China has offered Sri Lanka new loans for infrastructure projects, worth US$ 2.2 billion dollars. In a reply to a question, the Chinese Foreign Ministry spokesperson, Mr. Hong Lei told the news media that in addition to infrastructure loans, both countries agreed to further deepen defence cooperation and maintain exchanges between two defence ministries, whilst they continue to carry out in cooperating defence technology, personal training and other fields. Yet, the spokesperson did not reveal further details regarding the nature of the new strategic cooperation.
Sri Lankan External Affairs Minister Professor G. L. Peiris, mentioned in an interview with Global Times that, Sri Lanka will embrace China’s rise and characterised bilateral ties as “very warm and mutually supportive”. He also mentioned that China has “stood the test of time”, referring to the military support the country extended during the last phase of the war against the LTTE, as well as the support given to Sri Lanka against a US-backed resolution at the UN Human Rights Council in Geneva.
However, the growing China-Sri Lanka relationship has raised US-Indian concerns over Sri Lanka’s strategic priorities in the Indian Ocean and according to some analysts, Sri Lanka is becoming a key player in China’s “String of Pearls” strategy, which is understood as aiming at encountering the American maritime power along the sea lines of communications (SLOC) and connecting China to vital energy resources in Africa and the Middle East.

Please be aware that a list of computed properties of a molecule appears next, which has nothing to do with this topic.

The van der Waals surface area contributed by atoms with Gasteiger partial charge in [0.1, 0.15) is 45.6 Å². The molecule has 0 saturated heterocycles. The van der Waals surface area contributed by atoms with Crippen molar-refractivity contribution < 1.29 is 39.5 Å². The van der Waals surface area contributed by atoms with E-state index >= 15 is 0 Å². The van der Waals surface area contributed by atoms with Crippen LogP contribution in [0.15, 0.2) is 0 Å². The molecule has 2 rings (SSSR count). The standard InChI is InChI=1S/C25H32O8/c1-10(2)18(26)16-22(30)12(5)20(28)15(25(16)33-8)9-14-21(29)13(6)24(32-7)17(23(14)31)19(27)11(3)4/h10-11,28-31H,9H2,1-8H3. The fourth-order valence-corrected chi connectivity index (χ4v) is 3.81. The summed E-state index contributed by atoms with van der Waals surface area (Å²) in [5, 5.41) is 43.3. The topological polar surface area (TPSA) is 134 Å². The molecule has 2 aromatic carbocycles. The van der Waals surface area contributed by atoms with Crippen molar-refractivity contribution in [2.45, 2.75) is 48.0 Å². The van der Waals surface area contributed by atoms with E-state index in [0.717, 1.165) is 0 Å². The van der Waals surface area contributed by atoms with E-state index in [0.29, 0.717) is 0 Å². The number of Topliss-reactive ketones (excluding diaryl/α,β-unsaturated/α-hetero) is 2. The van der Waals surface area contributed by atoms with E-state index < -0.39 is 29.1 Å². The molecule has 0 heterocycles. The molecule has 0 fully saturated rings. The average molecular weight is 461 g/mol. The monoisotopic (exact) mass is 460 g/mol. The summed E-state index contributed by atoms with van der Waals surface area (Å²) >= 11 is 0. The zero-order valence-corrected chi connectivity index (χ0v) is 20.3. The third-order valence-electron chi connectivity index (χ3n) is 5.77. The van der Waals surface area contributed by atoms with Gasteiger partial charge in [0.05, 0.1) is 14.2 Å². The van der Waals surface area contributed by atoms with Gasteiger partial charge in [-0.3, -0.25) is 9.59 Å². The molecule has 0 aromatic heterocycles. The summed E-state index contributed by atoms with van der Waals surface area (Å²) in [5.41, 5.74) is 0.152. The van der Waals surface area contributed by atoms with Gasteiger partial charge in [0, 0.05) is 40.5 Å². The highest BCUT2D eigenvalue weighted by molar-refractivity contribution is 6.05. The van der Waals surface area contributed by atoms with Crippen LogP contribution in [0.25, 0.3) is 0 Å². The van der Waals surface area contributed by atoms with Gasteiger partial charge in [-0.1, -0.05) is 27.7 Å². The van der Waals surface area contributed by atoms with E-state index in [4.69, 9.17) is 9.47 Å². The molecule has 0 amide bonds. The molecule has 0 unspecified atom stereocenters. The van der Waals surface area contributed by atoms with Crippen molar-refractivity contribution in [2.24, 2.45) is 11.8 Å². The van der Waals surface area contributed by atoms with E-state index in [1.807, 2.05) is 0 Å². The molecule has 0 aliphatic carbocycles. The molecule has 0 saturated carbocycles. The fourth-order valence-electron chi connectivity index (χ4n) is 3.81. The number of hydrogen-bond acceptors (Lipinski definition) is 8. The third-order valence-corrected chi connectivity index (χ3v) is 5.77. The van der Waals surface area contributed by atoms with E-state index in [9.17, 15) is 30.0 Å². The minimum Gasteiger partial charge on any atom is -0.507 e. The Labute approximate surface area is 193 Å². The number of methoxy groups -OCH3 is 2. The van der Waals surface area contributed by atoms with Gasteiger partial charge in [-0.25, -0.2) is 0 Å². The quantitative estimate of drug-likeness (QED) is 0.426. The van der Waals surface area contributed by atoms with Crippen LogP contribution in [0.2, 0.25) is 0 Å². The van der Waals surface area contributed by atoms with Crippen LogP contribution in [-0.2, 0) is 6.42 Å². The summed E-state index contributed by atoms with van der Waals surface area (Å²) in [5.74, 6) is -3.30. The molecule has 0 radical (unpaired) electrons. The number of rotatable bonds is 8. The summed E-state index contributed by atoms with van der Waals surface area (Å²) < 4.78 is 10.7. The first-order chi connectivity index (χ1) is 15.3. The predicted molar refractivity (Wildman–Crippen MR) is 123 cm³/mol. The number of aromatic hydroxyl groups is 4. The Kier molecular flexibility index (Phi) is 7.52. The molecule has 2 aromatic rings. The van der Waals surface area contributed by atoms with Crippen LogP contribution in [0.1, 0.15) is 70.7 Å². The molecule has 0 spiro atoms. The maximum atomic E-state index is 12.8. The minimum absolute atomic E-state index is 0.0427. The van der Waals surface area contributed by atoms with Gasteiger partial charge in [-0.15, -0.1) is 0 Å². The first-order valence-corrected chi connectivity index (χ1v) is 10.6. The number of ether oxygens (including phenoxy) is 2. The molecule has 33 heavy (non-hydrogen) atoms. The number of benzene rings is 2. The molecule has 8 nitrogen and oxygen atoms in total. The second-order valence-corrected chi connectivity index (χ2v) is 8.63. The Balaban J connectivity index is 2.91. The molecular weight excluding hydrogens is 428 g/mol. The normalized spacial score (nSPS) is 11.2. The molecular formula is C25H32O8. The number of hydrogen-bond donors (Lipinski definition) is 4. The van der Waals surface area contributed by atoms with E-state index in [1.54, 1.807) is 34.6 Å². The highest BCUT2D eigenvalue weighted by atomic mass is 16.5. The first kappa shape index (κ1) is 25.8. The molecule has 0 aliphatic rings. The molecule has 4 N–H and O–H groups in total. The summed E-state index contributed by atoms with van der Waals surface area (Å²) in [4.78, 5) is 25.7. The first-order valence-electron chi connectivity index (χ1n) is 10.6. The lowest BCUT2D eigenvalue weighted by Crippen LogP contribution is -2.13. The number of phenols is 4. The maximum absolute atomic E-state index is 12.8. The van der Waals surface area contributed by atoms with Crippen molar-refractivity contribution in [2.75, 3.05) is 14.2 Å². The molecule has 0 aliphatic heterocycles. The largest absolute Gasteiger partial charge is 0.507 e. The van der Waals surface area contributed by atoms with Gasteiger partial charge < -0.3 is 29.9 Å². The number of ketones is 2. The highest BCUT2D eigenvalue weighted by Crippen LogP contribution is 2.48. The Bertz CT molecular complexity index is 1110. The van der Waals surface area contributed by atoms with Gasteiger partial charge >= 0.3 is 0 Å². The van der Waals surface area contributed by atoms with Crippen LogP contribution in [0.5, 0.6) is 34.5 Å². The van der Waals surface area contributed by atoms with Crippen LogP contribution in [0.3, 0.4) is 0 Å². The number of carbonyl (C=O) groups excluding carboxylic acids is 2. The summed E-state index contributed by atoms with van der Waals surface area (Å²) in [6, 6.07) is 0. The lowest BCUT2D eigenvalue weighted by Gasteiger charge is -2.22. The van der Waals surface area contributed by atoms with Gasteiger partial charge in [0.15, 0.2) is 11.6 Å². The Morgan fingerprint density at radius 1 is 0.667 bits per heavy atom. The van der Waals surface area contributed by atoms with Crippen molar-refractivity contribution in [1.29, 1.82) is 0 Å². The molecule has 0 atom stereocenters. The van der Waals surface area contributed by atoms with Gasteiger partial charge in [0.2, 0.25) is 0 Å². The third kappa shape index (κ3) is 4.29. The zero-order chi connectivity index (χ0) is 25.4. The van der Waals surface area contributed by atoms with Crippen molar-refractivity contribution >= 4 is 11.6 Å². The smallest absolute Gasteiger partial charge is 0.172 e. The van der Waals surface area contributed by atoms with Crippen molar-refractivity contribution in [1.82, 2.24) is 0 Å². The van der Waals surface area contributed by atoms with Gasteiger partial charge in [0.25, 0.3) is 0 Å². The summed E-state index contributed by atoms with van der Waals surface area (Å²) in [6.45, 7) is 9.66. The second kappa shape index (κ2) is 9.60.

As it is understood, there are several “pearls” in the Chinese “String of Pearls”: a Hainan Island’s upgraded military facility, a Woody Island airstrip, a container shipping facility in Chittagong, Bangladesh, a deep water port in Sittwe, Myanmar, a fuelling station in Hambantota harbour, Sri Lanka and a navy base in Gwadar, Pakistan. The country’s top oil and gas producer – ‘China National Petroleum Corp’ (CNPC), has recently completed the construction of natural gas pipeline from Myanmar to China, a strategic link which will allow China to avoid any possible military blockade in the Malacca Strait.
These pearls are to ensure an uninterrupted flow of energy supplies to China, especially oil, as China’s oil consumption is expected to grow at an average annual rate of 5.8 per cent in the next 10 years. Since over 70 percent of China’s oil imports come from Africa and the Middle East via sea, it is China’s top strategic priority to secure SLOC from the Middle East and Africa, to China, across the India Ocean and South China Sea.
Full article: Is Sri Lanka Becoming A Key Player In China’s String Of Pearls? (The Sunday Leader)